The Minnesota Timberwolves and Philadelphia 76ers’ reported trade most notably involving Jimmy Butler for Dario Saric and Robert Covington will put the new-look Wolves in the Western Conference Finals this season. Never mind their record now, this was a dysfunctional team from the start. Yes, I know the Houston Rockets and Utah Jazz are still in the conference, but neither team has what the Wolves do now.
As good as Butler was for the Timberwolves, he’s being replaced by two players from a winning team, who are younger, and are more team-oriented. While fans will bring up his production, those are more about the name on the back of the jersey than what’s on the front. Adding Saric and Covington will give the Wolves an element they’ve been missing.
Butler averaged 21.3 points per game for the Wolves this season and while that will be missed, but it won’t take long for the new additions to make fans forget.
Covington is not the same prolific scorer that Butler is. Playing alongside Ben Simmons and Joel Embiid forced Covington to become a role player. However, Covington is a great defender (as he was First Team All-NBA last year) and if given the open looks, he can contribute. When focused, he can take a defender off the dribble and is more than capable of knocking down three-point shots (he’s shooting .390).
The other piece to this trade may be the most important. The Sixers parting with Dario Saric was a punch in the gut for all Philly fans. While Saric is not a household name, in Philly he was known as the “homie.” That’s a term of endearment given to players who have a special place in fans’ hearts.
The Minnesota Timberwolves will enjoy his hustle, three-point shooting, and gritty play. While Taj Gibson is penciled in as the starter, he’s gone on record stating he will not mind coming off the bench for the good of the team.
Losing Butler is not the end of the world for Minnesota. Actually, it’s the start of something great.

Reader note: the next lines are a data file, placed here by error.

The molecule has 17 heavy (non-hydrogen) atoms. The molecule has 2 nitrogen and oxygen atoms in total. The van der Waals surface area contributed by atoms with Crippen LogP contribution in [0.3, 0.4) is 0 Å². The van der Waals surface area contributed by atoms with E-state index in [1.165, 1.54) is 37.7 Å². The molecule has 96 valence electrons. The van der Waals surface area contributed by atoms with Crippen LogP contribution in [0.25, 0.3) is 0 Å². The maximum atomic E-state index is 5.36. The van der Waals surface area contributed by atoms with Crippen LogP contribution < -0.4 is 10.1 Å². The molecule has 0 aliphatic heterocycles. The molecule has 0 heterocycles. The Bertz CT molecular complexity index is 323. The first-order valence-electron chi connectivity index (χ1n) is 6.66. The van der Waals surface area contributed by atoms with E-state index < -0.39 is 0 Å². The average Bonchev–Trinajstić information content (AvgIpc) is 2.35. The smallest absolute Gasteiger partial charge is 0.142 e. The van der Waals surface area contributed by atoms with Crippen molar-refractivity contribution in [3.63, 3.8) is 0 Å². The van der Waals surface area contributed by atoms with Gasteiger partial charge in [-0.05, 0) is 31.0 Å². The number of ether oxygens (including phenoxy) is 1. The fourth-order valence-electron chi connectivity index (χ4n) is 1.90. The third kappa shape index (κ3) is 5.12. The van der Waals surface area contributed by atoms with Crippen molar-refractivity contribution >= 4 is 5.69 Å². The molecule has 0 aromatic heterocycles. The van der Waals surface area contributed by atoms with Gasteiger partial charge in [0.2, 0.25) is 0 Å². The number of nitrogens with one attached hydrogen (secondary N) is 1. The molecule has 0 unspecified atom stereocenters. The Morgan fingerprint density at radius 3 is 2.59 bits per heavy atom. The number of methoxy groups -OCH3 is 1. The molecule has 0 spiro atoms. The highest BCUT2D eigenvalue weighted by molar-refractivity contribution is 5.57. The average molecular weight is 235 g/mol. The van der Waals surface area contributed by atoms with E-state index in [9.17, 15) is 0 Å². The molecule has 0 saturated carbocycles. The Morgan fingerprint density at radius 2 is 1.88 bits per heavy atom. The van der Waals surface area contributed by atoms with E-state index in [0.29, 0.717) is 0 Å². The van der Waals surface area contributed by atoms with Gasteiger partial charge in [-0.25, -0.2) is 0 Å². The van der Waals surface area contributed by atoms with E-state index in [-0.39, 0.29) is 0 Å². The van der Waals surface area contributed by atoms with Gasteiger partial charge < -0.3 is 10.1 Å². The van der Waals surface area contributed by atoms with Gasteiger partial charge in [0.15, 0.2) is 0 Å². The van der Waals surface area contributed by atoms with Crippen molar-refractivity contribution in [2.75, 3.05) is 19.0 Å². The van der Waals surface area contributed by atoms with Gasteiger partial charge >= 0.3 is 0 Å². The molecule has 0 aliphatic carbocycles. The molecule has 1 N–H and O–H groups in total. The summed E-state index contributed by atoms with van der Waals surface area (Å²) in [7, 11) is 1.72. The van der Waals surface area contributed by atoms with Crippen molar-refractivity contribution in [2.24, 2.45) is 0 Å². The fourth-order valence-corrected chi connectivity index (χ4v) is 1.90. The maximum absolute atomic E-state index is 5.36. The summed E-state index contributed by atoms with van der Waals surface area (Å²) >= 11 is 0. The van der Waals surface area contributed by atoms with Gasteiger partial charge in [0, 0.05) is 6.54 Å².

Butler’s absence will lead to better ball movement, which will result in wins, and not just enough to make the playoffs, but the type of wins that will leapfrog them ahead of the Houston Rockets. The reason for that is, to beat the Rockets, you must have a team-first style of play.
With Jeff Teague sacrificing stats to help Butler’s, he will no longer be asked to do so. This will open up more lanes he needs to create and distribute, whereas with Butler on the floor, Teague’s playmaking potential was marginalized. With Saric and Covington on the floor, Karl- Anthony Towns will not have the lane as clogged as it was with Butler. Saric and Covington will provide better spacing for Derrick Rose and Towns to work one-on-one against their defenders thanks to the perimeter play of the two new additions.
But the main player this trade helps is Andrew Wiggins.
This season, Wiggins is averaging 17.0 points per game while hitting .416 percent of his shots. While his numbers have stayed even-keel with his average from 2017-18 (17.7), it’s also worth noting, that before Butler arrived, Wiggins was averaging 23.6 points per game in 2016-17. Coincidence? I think not.
The arrival of Butler set off a chain reaction of events that led the team to their first playoff appearance since the 2003-04 season. Great for them, but did it come at a cost?
With Butler gone, expect Wiggins to create more. Not even the addition of Saric and Covington will take away from what Wiggins can do. If anything, their presence will help him return to the scorer he once was. Butler was at his best with the ball in his hands creating shots, and Covington and Saric are not known to be ball hogs. With their perimeter play and defensive approach, they will open lanes for Wiggins to penetrate or occasionally kick out to spot-up shooters.
The Minnesota Timberwolves were struggling defensively even with Butler on the floor. However, what fans must realize is that they’re getting two defensive players to offset the production of one. Covington is a great wing defender and Saric is a good low-post defender.
To come out victorious in the West, you must work as a team. This is what has hindered the Minnesota Timberwolves since the arrival of Butler. The Wolves can get past the Rockets if they were to face them in the playoffs. Harden is their primary threat along with Chris Paul, but who says Paul will be healthy? The Rockets simply are not able to match the Wolves in the paint, nor can they now contend with their perimeter game.
All roads still go through the Golden State Warriors, though, but in one day, the Wolves have equipped themselves to have a fighting chance.